Conclusion

We developed a simple automated algorithm that can be efficiently and readily applied to large amounts of accelerometer data for the identification of a window of consecutive days of accelerometer wear. This algorithm was comparable to visual inspection—a method not feasible in large-scale studies—and self-reported logs—the standard method of accelerometer data extraction in most studies of objective physical activity—and might provide a quicker and more cost-effective alternative to extracting data from the accelerometer for analysis.

Availability and requirements

The R-code for the execution of the OPACH algorithm has been provided in Additional file 2. The R program is needed to execute the code as is. The code may be modified to execute in other statistical software packages.

Availability of supporting data

This is not applicable to this study.

Abbreviations

BMI: 

body mass index

IRB: 

institutional review board

OPACH: 

Objective Physical Activity and Cardiovascular Health in Women

WHI: 

Women’s Health Initiative

Declarations

Authors’ contributions

ERS worked on the study design, analyzed and interpreted the data, and drafted the manuscript. DMB developed the study concept, worked on study design, interpreted the data, and drafted the manuscript. CD developed the study concept, performed the statistical analysis, interpreted the data, and provided critical revision and edits to the manuscript. KRE interpreted the data and provided critical revision and edits to the manuscript. AZL acquired the data, worked on study design, obtained funding, and provided critical revision and edits to the manuscript. All authors read and approved the final manuscript.

Acknowledgements

We are grateful to the OPACH participants for their great study adherence and dedication to research in women’s health. We thank all the OPACH staff for their hard work on this project. We also acknowledge the investigators of the WHI study. Program office: (National Heart, Lung, and Blood Institute, Bethesda, Maryland) Jacques Rossouw, Shari Ludlam, Dale Burwen, Joan McGowan, Leslie Ford, and Nancy Geller. Clinical Coordinating Center: Clinical Coordinating Center: (Fred Hutchinson Cancer Research Center, Seattle, WA) Garnet Anderson, Ross Prentice, Andrea LaCroix, and Charles Kooperberg. Investigators and Academic Centers: (Brigham and Women’s Hospital, Harvard Medical School, Boston, MA) JoAnn E. Manson; (MedStar Health Research Institute/Howard University, Washington, DC) Barbara V. Howard; (Stanford Prevention Research Center, Stanford, CA) Marcia L. Stefanick; (The Ohio State University, Columbus, OH) Rebecca Jackson; (University of Arizona, Tucson/Phoenix, AZ) Cynthia A. Thomson; (University at Buffalo, Buffalo, NY) Jean Wactawski-Wende; (University of Florida, Gainesville/Jacksonville, FL) Marian Limacher; (University of Iowa, Iowa City/Davenport, IA) Robert Wallace; (University of Pittsburgh, Pittsburgh, PA) Lewis Kuller; (Wake Forest University School of Medicine, Winston-Salem, NC) Sally Shumaker. Women’s Health Initiative Memory Study: (Wake Forest University School of Medicine, Winston-Salem, NC) Sally Shumaker. For a list of all the investigators who have contributed to WHI science, please visit: https://www.whi.org/researchers/Documents%20%20Write%20a%20Paper/WHI%20Investigator%20Long%20List.pdf. The WHI program is funded by the National Heart, Lung, and Blood Institute, National Institutes of Health, U.S. Department of Health and Human Services through contracts, HHSN268201100046C, HHSN268201100001C, HHSN268201100002C, HHSN268201100003C, HHSN268201100004C, and Grant, R01HL105065.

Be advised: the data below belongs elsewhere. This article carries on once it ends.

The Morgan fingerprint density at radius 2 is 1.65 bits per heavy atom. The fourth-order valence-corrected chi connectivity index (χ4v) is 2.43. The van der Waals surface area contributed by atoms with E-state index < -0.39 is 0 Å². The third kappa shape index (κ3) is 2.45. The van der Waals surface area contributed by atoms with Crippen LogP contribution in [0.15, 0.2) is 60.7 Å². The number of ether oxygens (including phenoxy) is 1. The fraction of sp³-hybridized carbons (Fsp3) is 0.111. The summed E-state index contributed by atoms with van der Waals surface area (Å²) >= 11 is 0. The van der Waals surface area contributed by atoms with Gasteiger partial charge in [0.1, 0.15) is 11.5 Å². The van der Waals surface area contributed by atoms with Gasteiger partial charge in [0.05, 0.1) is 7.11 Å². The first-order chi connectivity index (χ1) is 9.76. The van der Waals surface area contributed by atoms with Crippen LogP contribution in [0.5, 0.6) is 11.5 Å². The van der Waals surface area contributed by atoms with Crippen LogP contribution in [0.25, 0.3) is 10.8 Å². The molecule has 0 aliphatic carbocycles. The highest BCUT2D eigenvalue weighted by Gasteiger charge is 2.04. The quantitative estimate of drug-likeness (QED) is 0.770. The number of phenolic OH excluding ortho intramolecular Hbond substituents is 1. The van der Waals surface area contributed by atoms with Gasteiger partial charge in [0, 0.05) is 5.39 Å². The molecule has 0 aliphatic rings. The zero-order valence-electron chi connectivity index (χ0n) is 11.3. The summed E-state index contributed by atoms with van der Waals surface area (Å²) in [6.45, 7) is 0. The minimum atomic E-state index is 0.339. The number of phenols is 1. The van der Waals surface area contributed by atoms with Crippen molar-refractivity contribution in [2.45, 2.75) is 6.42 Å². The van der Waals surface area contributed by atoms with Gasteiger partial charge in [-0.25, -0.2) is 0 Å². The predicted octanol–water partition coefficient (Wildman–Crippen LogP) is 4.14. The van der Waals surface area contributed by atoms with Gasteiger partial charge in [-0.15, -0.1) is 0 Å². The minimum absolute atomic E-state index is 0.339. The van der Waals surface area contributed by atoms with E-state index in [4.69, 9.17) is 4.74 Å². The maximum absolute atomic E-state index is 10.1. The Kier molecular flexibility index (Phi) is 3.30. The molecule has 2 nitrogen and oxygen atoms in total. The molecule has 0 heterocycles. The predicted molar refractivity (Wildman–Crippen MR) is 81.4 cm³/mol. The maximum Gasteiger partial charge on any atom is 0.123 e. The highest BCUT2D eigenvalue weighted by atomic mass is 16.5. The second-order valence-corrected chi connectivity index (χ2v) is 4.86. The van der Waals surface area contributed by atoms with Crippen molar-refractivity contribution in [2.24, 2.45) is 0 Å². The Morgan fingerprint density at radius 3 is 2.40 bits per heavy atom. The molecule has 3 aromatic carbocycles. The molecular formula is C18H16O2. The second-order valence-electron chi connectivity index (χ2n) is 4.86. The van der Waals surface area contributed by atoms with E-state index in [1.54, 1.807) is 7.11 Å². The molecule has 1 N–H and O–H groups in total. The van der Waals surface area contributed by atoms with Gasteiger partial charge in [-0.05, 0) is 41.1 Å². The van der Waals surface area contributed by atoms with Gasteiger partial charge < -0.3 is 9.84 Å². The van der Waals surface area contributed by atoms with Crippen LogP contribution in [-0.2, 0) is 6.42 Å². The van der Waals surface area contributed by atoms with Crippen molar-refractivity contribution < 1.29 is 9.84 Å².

Compliance with ethical guidelines

Competing interests The authors declare that they have no competing interests.

Open AccessThis article is distributed under the terms of the Creative Commons Attribution 4.0 International License (http://creativecommons.org/licenses/by/4.0/), which permits unrestricted use, distribution, and reproduction in any medium, provided you give appropriate credit to the original author(s) and the source, provide a link to the Creative Commons license, and indicate if changes were made. The Creative Commons Public Domain Dedication waiver (http://creativecommons.org/publicdomain/zero/1.0/) applies to the data made available in this article, unless otherwise stated.

Authors’ Affiliations

(1)
Fred Hutchinson Cancer Research Center, Public Health Sciences
(2)
University of Illinois at Urbana-Champaign, Kinesiology and Community Health
(3)
Department of Epidemiology, University of North Carolina
(4)
Department of Epidemiology, University of California

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Copyright

© Rillamas-Sun et al. 2015